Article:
With Safety, Urgency, and Innovation: How an Award-Winning CRO Operates During COVID-19
by Staff Writer
The COVID-19 pandemic has impacted the way many pharmaceutical, biotech, and CRO companies are working, rewarding flexibility and agile resourcing and operating models. In this expert insights blog, we sit down (virtually) with Kelly J. Hill, Executive Director, Global Business Operations and Strategy and Michelle Gayari, Executive Director, Global Operations to learn how MMS operates with safety, urgency, and innovation during this pandemic.
What is the number one priority of MMS right now?
Kelly J. Hill (KJH): Our top priority is the safety of our colleagues, clients, and partners. Our teams are now home-based around the globe. We are paying very close attention to the daily updates coming from the regional authorities, adapting our company procedures and policies where necessary to ensure our teams remain safe.
An important area of focus for our teams is the integrity of the research and data from the hundreds of ongoing and planned clinical trials that have been impacted during this pandemic. We are concerned about the overall impact to innovation and delays in the development and approval of much-needed therapies. There is the need to address this global COVID-19 medical crisis while simultaneously balancing the needs of many other patients with serious, life-threatening diseases.
It is encouraging to see others in the research, pharma/biotech as well as FDA communities share this view and commitment to innovation even during this pandemic. Last week, the FDA approved Tukysa, also known as tucatinib, which fights aggressive breast cancers. Richard Pazdur, Director of the FDA’s Oncology Center of Excellence, said in a news release, “In this critical time, we remain steadfast in our commitment to patients with cancer and doing everything we can to expedite oncology product development.”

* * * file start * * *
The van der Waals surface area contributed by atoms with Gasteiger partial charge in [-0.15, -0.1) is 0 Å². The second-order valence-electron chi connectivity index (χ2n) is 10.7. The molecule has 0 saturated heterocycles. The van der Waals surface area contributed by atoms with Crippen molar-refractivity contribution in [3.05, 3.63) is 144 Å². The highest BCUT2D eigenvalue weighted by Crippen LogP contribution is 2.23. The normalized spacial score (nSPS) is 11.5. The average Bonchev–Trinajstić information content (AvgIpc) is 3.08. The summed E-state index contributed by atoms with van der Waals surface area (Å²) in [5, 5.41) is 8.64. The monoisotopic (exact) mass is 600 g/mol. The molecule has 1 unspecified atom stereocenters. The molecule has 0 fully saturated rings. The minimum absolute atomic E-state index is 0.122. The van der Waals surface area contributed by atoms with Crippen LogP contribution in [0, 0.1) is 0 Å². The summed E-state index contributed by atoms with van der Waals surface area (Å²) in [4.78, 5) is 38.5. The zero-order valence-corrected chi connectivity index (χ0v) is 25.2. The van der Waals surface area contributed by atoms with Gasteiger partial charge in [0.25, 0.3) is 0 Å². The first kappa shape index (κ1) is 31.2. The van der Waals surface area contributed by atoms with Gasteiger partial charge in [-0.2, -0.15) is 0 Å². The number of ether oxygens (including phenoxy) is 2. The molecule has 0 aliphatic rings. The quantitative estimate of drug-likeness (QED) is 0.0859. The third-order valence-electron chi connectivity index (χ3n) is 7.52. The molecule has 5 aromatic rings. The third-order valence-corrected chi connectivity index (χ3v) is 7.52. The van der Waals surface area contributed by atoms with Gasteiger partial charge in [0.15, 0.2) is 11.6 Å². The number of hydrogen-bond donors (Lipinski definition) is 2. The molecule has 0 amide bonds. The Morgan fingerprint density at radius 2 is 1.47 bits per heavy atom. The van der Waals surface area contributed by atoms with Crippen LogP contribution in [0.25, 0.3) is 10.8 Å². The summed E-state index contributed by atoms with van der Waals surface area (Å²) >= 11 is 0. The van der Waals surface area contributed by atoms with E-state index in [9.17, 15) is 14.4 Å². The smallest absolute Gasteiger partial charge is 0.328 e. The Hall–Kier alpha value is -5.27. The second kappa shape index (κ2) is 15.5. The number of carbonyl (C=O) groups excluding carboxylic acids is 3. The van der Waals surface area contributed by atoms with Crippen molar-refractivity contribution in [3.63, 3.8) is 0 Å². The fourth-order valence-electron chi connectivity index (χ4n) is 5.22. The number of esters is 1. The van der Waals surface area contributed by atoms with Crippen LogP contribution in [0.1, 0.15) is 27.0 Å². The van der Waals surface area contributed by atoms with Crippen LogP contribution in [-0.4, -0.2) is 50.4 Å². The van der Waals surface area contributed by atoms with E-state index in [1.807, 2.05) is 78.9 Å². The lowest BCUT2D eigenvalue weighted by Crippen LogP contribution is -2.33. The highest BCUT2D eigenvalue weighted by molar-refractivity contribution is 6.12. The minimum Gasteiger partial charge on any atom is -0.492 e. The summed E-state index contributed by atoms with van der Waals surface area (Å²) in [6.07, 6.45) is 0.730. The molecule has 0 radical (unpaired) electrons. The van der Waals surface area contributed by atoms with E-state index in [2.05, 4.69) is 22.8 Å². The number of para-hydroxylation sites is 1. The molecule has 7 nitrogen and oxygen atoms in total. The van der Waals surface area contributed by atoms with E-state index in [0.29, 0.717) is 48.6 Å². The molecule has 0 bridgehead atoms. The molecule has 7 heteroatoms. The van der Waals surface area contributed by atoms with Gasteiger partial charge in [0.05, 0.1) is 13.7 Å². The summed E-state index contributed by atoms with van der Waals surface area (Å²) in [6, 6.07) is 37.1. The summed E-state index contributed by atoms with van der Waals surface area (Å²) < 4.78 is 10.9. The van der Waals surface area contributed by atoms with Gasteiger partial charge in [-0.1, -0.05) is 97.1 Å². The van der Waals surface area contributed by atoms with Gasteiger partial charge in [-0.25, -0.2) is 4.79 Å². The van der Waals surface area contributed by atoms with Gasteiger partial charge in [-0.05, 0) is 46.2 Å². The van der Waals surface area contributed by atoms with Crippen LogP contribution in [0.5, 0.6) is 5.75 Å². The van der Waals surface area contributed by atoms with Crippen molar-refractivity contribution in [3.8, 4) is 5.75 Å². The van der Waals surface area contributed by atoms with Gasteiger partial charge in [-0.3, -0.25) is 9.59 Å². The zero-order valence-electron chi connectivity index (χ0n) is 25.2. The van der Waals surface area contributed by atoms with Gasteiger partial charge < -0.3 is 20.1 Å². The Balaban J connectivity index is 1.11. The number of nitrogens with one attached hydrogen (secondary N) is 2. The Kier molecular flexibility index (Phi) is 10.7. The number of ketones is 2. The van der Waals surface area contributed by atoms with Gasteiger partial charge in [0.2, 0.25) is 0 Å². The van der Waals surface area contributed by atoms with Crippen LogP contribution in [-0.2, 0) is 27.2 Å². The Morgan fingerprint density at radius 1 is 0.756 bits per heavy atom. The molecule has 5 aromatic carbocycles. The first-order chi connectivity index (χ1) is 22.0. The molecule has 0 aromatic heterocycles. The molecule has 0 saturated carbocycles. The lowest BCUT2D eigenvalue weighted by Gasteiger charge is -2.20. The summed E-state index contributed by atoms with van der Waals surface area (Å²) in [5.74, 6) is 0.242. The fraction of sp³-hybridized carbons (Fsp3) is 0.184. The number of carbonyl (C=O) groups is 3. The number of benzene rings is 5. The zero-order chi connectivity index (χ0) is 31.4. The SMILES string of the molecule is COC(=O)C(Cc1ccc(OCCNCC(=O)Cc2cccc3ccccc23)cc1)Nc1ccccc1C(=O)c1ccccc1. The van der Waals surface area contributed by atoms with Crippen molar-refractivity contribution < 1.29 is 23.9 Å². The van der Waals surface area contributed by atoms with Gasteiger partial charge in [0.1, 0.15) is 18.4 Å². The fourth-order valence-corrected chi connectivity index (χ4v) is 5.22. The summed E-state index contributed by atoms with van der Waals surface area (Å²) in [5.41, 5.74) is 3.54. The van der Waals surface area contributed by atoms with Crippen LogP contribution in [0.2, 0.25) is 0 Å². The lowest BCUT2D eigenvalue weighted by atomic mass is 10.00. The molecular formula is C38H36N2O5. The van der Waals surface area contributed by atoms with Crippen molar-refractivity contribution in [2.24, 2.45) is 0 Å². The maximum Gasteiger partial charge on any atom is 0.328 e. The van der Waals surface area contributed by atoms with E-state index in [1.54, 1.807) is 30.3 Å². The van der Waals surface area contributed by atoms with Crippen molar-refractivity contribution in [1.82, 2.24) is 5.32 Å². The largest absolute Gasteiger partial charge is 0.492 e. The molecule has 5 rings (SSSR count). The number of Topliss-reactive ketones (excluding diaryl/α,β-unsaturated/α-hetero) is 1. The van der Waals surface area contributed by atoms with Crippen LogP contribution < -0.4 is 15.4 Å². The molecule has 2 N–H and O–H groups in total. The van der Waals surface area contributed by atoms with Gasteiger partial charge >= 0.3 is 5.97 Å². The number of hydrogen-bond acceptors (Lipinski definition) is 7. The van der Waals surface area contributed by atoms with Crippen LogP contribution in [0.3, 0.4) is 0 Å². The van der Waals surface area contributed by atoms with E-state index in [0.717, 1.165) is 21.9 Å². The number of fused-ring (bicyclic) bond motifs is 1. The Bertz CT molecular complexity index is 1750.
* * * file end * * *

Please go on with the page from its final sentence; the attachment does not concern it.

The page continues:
This approval demonstrates the agency’s commitment to both COVID-19 patients and those with other serious health conditions. MMS remains focused on mission to positively impact patients’ lives, aiding research into the prevention or treatment of COVID-19 and other diseases.
How have you accommodated clients that may be experiencing issues right now?
KJH: Everyone in healthcare and the clinical research arena are experiencing some form of disruption. Our goal is to minimize the impact of these disruptions to clinical research and innovation. We are bringing expertise in the form of talent and technologies to help sponsors address the impact to clinical trials during this pandemic. MMS is working with each research sponsor closely, interpreting and applying the most recent COVID-19 health authority guidance.
While it is tempting to only focus on short-term, urgent work during this time, we have found it important to remind our clients to think long term. Now is the time to develop procedures and contingency plans and incorporate them into our everyday operating models. It is important to ensure that every organization and its vendors have an adequate Business Continuity and Disaster Recovery Plan (BDCP) to address similar disruptions in the future.
Another challenge for our customers today is their need to process the large volume of COVID-19 data generated each day. This data is instrumental in informing health practitioners, researchers, and health authorities about potential treatments. The data is coming from both traditional clinics and hospital systems and from unconventional sources like social media channels, including Twitter and Reddit. The MMS AI-enabled platform Datacise™ has been developed for just this purpose—to aggregate, analyze and visualize data and allow researchers to detect and evaluate data trends. There is an urgent need to access this data, to use the data that is available today to enhance clinical research design or to better inform healthcare decisions.